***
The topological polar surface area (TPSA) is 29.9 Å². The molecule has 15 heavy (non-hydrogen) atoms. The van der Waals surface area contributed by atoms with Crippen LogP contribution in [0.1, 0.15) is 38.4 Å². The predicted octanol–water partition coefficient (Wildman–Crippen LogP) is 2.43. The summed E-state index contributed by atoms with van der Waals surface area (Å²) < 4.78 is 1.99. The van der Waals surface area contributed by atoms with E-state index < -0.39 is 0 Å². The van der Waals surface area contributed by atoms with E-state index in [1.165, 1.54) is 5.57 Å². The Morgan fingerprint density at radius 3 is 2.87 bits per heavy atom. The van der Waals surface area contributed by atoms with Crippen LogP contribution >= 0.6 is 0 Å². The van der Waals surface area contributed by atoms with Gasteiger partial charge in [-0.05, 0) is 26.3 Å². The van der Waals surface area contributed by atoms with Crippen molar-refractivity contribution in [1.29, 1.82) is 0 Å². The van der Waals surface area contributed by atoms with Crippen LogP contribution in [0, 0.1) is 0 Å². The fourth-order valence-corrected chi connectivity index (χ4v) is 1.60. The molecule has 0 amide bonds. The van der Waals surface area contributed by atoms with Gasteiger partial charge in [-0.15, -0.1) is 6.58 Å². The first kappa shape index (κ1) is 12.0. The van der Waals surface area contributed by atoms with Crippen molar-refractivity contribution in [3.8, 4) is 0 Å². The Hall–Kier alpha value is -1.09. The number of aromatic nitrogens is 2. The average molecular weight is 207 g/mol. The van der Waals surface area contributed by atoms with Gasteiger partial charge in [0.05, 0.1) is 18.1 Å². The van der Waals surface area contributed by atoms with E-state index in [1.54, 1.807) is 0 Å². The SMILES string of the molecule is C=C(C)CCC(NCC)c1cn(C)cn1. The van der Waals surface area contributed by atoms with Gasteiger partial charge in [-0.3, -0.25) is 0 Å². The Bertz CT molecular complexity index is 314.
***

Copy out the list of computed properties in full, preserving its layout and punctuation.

The topological polar surface area (TPSA) is 29.9 Å². The molecule has 15 heavy (non-hydrogen) atoms. The van der Waals surface area contributed by atoms with Crippen LogP contribution in [0.1, 0.15) is 38.4 Å². The predicted octanol–water partition coefficient (Wildman–Crippen LogP) is 2.43. The summed E-state index contributed by atoms with van der Waals surface area (Å²) < 4.78 is 1.99. The van der Waals surface area contributed by atoms with E-state index < -0.39 is 0 Å². The van der Waals surface area contributed by atoms with E-state index in [1.165, 1.54) is 5.57 Å². The Morgan fingerprint density at radius 3 is 2.87 bits per heavy atom. The van der Waals surface area contributed by atoms with Crippen LogP contribution >= 0.6 is 0 Å². The van der Waals surface area contributed by atoms with Gasteiger partial charge in [-0.05, 0) is 26.3 Å². The van der Waals surface area contributed by atoms with Crippen molar-refractivity contribution in [1.29, 1.82) is 0 Å². The van der Waals surface area contributed by atoms with Crippen LogP contribution in [0, 0.1) is 0 Å². The fourth-order valence-corrected chi connectivity index (χ4v) is 1.60. The molecule has 0 amide bonds. The van der Waals surface area contributed by atoms with Gasteiger partial charge in [-0.15, -0.1) is 6.58 Å². The first kappa shape index (κ1) is 12.0. The van der Waals surface area contributed by atoms with Crippen molar-refractivity contribution in [3.8, 4) is 0 Å². The Hall–Kier alpha value is -1.09. The number of aromatic nitrogens is 2. The average molecular weight is 207 g/mol. The van der Waals surface area contributed by atoms with Gasteiger partial charge in [0.05, 0.1) is 18.1 Å². The van der Waals surface area contributed by atoms with E-state index in [1.54, 1.807) is 0 Å². The SMILES string of the molecule is C=C(C)CCC(NCC)c1cn(C)cn1. The van der Waals surface area contributed by atoms with Gasteiger partial charge in [-0.3, -0.25) is 0 Å². The Bertz CT molecular complexity index is 314.